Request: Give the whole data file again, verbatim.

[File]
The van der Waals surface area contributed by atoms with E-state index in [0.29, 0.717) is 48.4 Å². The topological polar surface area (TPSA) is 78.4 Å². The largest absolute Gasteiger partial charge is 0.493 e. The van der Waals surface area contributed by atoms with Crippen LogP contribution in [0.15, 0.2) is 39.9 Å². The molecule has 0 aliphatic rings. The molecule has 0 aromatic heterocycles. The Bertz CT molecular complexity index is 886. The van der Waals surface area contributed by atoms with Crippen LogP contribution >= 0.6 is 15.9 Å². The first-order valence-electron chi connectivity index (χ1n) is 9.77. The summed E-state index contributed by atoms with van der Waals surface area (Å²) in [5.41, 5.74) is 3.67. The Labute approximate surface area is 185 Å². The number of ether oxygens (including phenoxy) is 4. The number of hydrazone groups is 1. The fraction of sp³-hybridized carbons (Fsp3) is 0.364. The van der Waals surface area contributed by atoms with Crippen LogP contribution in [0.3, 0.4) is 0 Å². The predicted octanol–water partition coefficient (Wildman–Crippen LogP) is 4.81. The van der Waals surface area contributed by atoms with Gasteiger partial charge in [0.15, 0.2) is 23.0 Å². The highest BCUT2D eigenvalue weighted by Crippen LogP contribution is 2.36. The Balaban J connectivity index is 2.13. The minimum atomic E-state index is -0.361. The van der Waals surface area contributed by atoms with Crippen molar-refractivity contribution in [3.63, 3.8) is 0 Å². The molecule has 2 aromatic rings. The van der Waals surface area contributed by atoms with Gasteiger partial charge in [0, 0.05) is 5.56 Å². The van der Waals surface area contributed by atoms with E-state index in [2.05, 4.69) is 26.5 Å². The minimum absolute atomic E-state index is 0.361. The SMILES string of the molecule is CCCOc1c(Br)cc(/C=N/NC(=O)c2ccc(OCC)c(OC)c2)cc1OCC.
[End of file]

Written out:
The van der Waals surface area contributed by atoms with E-state index in [0.29, 0.717) is 48.4 Å². The topological polar surface area (TPSA) is 78.4 Å². The largest absolute Gasteiger partial charge is 0.493 e. The van der Waals surface area contributed by atoms with Crippen LogP contribution in [0.15, 0.2) is 39.9 Å². The molecule has 0 aliphatic rings. The molecule has 0 aromatic heterocycles. The Bertz CT molecular complexity index is 886. The van der Waals surface area contributed by atoms with Crippen LogP contribution >= 0.6 is 15.9 Å². The first-order valence-electron chi connectivity index (χ1n) is 9.77. The summed E-state index contributed by atoms with van der Waals surface area (Å²) in [5.41, 5.74) is 3.67. The Labute approximate surface area is 185 Å². The number of ether oxygens (including phenoxy) is 4. The number of hydrazone groups is 1. The fraction of sp³-hybridized carbons (Fsp3) is 0.364. The van der Waals surface area contributed by atoms with Crippen LogP contribution in [0.3, 0.4) is 0 Å². The predicted octanol–water partition coefficient (Wildman–Crippen LogP) is 4.81. The van der Waals surface area contributed by atoms with Gasteiger partial charge in [0.15, 0.2) is 23.0 Å². The highest BCUT2D eigenvalue weighted by Crippen LogP contribution is 2.36. The Balaban J connectivity index is 2.13. The minimum atomic E-state index is -0.361. The van der Waals surface area contributed by atoms with Crippen molar-refractivity contribution in [3.63, 3.8) is 0 Å². The molecule has 2 aromatic rings. The van der Waals surface area contributed by atoms with Gasteiger partial charge in [0, 0.05) is 5.56 Å². The van der Waals surface area contributed by atoms with E-state index in [2.05, 4.69) is 26.5 Å². The minimum absolute atomic E-state index is 0.361. The SMILES string of the molecule is CCCOc1c(Br)cc(/C=N/NC(=O)c2ccc(OCC)c(OC)c2)cc1OCC.